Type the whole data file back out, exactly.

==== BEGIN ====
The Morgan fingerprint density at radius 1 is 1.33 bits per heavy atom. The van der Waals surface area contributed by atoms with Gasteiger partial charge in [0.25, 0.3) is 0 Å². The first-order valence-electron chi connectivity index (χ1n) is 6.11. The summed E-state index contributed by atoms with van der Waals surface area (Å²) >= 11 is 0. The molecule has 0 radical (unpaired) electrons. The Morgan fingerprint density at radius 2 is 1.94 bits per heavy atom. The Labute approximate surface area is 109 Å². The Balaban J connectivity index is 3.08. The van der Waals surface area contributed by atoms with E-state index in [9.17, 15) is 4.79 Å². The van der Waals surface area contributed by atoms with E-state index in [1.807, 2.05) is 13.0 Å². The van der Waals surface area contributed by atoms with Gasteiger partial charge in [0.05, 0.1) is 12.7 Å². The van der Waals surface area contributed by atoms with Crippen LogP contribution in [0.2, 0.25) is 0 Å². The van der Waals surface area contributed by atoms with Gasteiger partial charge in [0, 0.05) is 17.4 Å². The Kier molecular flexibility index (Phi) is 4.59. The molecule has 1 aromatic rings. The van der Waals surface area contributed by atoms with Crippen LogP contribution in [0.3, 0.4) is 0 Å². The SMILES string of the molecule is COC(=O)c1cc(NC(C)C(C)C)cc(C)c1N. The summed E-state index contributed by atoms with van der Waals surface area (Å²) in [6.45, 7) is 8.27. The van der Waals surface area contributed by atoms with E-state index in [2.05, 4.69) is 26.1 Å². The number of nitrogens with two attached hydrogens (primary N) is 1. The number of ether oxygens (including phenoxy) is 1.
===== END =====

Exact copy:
The Morgan fingerprint density at radius 1 is 1.33 bits per heavy atom. The van der Waals surface area contributed by atoms with Gasteiger partial charge in [0.25, 0.3) is 0 Å². The first-order valence-electron chi connectivity index (χ1n) is 6.11. The summed E-state index contributed by atoms with van der Waals surface area (Å²) >= 11 is 0. The molecule has 0 radical (unpaired) electrons. The Morgan fingerprint density at radius 2 is 1.94 bits per heavy atom. The Labute approximate surface area is 109 Å². The Balaban J connectivity index is 3.08. The van der Waals surface area contributed by atoms with E-state index in [9.17, 15) is 4.79 Å². The van der Waals surface area contributed by atoms with E-state index in [1.807, 2.05) is 13.0 Å². The van der Waals surface area contributed by atoms with Gasteiger partial charge in [0.05, 0.1) is 12.7 Å². The van der Waals surface area contributed by atoms with Crippen LogP contribution in [0.2, 0.25) is 0 Å². The van der Waals surface area contributed by atoms with Gasteiger partial charge in [0, 0.05) is 17.4 Å². The Kier molecular flexibility index (Phi) is 4.59. The molecule has 1 aromatic rings. The van der Waals surface area contributed by atoms with Crippen LogP contribution in [0.3, 0.4) is 0 Å². The SMILES string of the molecule is COC(=O)c1cc(NC(C)C(C)C)cc(C)c1N. The summed E-state index contributed by atoms with van der Waals surface area (Å²) in [6.45, 7) is 8.27. The van der Waals surface area contributed by atoms with E-state index in [2.05, 4.69) is 26.1 Å². The number of nitrogens with two attached hydrogens (primary N) is 1. The number of ether oxygens (including phenoxy) is 1.